When I first started investing with a brokerage, I had to pay for each trade ($5-$8 per trade, or something like that), but Robinhood came onto the scene and really impacted the industry by allowing free trading. This drove some of the larger, older brokerages to follow suit and cut fees as well which opened up opportunities for more people to invest. As a beginner, you’re going to get a lot of information from social media, water cooler financial analysts, and Joe Schmo who knows a guy, who has a cousin, whose uncle got rich from bitcoin.
Try to ignore the noise and keep things simple. See below for my definition of simple.
This is a portfolio that I started with my nephew, which contains only investments into Microsoft, Apple (two of the biggest companies in the world), and a couple of Vanguard ETFs (more on that later). I challenged him to auto-deposit $10 a paycheck into this account, and to increase that amount as he got older and earned more money. A simpler version of this portfolio would be to solely invest into VT, or Vanguard’s Total World Stock Market . This ETF tracks the world market index, which covers both well established and emerging markets from around the globe. I would not recommend investing into individual stocks unless you fully understand the company you invest in.
When choosing a brokerage to invest your money with, you will come across an exhausting list of options to choose from. And much to my wife’s chagrin during tax season, I’ve opened accounts with a lot of them. Your mileage may vary, but I would highly recommend Fidelity (this blog is not sponsored by Fidelity). They have plenty of low cost mutual funds, the customer service is great, the website and phone applications are easy to use, and they have a cash management feature that comes with a debit card and bill pay.
A lot of people want to wait until the “right time” to invest, and you’re going to always hear that “the time is now”. This is because history has proven that time spent in the market leads to more gains than timing in the market, or waiting until the “right time”. However, there are several scenarios where it makes sense to delay the start of your investment journey:
- You’re in a financial space where you can’t carve out $5-$10 a paycheck for investing
- You have a lot of debt, and your disposable income needs to be applied to reign it all in
- You don’t have a budget (stay tuned, we have blog posts on the schedule that will help)
- You don’t have an emergency fund
You’re going to find any number of skeptics when it comes to the market and a lot of people who will describe investing as gambling. People who hold these opinions are confusing investing with trading, and there is a difference. Trading is short term and attempts to capture a quick series of wins that equate to a rapid expansion of wealth. Investing is more long term, slow and steady, which involves more time in the market to generate wealth. It also allows you take advantage of compounding interest. Investing requires patience and the ability to ignore the ebbs and flows of the market. As I write this, the market is currently in decline, with the Nasdaq-100 (an index of the largest non-financial companies listed on the Nasdaq Stock Market) is down 12% since the end of November, and I’m cautiously hoping it drops lower. Look at it this way, let’s say you’re in the market for a Louis Vuitton Neverfull bag or a pair of Jordans. The justification for spending $1600 on a purse or $120 for pair of sneakers is beyond the scope of this blog post because I don’t understand it either, but, most consumers would jump at the the opportunity to acquire these items if they were 10%-20% off.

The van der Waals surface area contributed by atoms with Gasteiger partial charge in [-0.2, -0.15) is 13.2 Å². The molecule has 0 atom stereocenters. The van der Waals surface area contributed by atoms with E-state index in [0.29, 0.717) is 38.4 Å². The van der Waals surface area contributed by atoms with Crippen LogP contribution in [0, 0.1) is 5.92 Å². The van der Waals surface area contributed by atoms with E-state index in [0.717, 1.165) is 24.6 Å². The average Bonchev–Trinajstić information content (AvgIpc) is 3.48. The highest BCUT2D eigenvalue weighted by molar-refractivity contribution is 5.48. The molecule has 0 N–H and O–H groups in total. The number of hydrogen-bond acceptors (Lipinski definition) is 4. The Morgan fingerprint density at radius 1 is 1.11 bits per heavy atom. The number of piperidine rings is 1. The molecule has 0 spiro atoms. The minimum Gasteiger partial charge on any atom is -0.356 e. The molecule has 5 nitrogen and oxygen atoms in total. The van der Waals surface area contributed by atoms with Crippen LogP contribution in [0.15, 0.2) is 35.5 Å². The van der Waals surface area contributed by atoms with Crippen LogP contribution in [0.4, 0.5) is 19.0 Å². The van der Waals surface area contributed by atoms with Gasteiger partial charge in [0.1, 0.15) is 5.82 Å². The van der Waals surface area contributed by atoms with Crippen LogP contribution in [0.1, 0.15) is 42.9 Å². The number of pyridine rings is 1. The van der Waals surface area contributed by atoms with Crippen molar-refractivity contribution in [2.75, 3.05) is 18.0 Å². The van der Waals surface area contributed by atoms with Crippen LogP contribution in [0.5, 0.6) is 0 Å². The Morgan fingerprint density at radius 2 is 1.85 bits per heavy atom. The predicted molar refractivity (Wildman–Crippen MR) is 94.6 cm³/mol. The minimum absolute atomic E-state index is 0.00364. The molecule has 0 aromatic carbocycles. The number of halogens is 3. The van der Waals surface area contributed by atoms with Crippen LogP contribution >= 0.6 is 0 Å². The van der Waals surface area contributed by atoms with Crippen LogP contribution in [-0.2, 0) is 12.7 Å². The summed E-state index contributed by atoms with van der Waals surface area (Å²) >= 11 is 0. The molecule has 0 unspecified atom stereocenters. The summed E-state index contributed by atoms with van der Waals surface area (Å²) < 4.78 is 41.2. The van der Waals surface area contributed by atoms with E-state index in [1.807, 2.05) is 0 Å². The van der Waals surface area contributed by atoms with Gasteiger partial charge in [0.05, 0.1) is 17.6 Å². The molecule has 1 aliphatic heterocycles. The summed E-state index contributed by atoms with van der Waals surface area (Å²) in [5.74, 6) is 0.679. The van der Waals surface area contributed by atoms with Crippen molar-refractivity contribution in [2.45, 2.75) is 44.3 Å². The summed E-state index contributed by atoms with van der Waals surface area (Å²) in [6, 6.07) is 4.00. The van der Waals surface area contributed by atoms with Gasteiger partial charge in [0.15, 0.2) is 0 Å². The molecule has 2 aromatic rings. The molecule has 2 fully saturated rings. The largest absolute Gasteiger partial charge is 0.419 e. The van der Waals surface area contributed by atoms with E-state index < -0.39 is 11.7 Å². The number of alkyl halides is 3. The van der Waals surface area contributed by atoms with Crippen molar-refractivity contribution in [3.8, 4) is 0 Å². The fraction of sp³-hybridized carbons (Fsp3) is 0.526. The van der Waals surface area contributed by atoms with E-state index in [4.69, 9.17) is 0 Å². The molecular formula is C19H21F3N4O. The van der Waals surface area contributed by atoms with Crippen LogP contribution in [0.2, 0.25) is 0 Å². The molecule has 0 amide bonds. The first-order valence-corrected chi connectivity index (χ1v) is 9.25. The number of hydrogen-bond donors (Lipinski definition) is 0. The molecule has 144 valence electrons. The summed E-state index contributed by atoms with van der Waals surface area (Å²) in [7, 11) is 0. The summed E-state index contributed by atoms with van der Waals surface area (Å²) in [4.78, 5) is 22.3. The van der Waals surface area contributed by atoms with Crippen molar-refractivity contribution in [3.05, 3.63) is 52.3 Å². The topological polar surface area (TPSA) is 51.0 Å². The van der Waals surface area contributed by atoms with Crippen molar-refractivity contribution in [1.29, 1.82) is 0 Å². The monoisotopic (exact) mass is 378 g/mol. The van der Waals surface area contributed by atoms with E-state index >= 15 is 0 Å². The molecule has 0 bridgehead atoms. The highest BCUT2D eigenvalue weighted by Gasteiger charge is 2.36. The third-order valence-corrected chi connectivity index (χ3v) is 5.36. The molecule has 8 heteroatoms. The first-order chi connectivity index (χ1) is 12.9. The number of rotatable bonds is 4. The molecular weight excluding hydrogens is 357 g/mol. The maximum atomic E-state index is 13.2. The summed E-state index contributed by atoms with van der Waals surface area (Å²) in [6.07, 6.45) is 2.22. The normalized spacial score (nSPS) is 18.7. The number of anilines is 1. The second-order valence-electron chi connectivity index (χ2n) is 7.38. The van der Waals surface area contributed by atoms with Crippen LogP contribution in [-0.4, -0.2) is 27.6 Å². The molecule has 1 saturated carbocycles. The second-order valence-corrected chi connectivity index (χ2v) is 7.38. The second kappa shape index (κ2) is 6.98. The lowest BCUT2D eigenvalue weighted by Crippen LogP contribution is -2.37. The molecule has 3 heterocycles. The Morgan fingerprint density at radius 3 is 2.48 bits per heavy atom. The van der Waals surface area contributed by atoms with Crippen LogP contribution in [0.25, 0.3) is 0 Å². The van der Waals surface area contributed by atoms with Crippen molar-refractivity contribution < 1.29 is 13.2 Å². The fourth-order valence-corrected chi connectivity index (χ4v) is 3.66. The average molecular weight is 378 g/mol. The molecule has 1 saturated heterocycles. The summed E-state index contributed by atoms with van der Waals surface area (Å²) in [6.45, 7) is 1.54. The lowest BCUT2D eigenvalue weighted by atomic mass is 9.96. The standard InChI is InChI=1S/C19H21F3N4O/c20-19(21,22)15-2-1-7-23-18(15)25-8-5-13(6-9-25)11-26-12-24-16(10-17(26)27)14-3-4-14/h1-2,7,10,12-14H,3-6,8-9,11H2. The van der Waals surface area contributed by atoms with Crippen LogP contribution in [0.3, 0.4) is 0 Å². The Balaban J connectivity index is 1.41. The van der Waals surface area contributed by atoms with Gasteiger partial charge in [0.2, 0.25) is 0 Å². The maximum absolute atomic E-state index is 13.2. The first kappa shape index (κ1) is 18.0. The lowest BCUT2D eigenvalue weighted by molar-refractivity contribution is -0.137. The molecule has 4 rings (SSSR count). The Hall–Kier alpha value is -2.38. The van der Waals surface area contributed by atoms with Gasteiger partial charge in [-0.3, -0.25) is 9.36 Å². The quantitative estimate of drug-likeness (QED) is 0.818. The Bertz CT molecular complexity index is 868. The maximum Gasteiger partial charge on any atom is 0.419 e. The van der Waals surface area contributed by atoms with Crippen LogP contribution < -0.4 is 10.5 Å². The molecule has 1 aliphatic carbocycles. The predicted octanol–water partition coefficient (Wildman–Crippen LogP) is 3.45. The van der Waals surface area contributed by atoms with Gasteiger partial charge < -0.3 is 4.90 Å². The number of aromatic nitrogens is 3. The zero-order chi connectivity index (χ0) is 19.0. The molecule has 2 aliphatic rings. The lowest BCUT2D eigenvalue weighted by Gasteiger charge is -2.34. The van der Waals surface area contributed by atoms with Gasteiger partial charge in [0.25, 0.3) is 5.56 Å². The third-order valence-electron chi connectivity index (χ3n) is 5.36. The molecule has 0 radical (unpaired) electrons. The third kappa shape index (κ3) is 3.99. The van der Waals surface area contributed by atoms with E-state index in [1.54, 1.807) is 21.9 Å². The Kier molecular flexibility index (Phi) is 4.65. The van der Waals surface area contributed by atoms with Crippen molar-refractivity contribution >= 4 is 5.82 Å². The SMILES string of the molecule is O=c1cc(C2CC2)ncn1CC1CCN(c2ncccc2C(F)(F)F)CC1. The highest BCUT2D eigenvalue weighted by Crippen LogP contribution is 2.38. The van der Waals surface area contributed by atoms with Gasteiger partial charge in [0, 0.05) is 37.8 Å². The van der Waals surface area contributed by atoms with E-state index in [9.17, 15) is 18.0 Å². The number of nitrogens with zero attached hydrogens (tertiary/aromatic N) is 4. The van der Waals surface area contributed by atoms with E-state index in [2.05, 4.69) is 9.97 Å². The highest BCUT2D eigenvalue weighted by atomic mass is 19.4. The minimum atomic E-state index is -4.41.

Some investors will panic when the market drops, and CNBC will have a field day with it because viewers will be glued to the television as commentators . Finance Youtubers/Tiktokers will published content with open mouthed thumbnails talking about “the crash is coming”. Call me crazy but I look forward to those days, because I can add to my positions and take advantage of discounted prices.
I mentioned compound interest earlier, so let’s analyze of couple of scenarios so we can visualize this a little better. Let’s say you started investing January 1, 2009 and you could only afford $50 a month. Your starting balance is $50 and you’ve committed to $50 deposits until December 31, 2021. You looked into the future, read this blog entry, and now you want to mimic my nephew’s asset allocation. Perhaps, you haven’t done the proper research into Microsoft and/or Apple, and you don’t have the time nor patience to start, but you believe that technology companies will continue to excel into the future, so you embrace VGT (Vanguard’s Information Technology ETF), which contains Microsoft, Apple, Nvidia, and a host of other tech companies). Lets run the numbers for the different options:
- Portfolio 1: VT (100%)
- Portfolio 2: VT (50%) + VGT (50%)
- Portfolio 3: VT (25%) + VGT (25%) + MICROSOFT (25%) + APPLE (25%)
And this is what $50 a month can do over 13 years due to interest compounding over that time span. And if you’re scratching your head about Mutual Funds and Exchange Traded Funds, that content is on the way. I will link to those pages once they are published.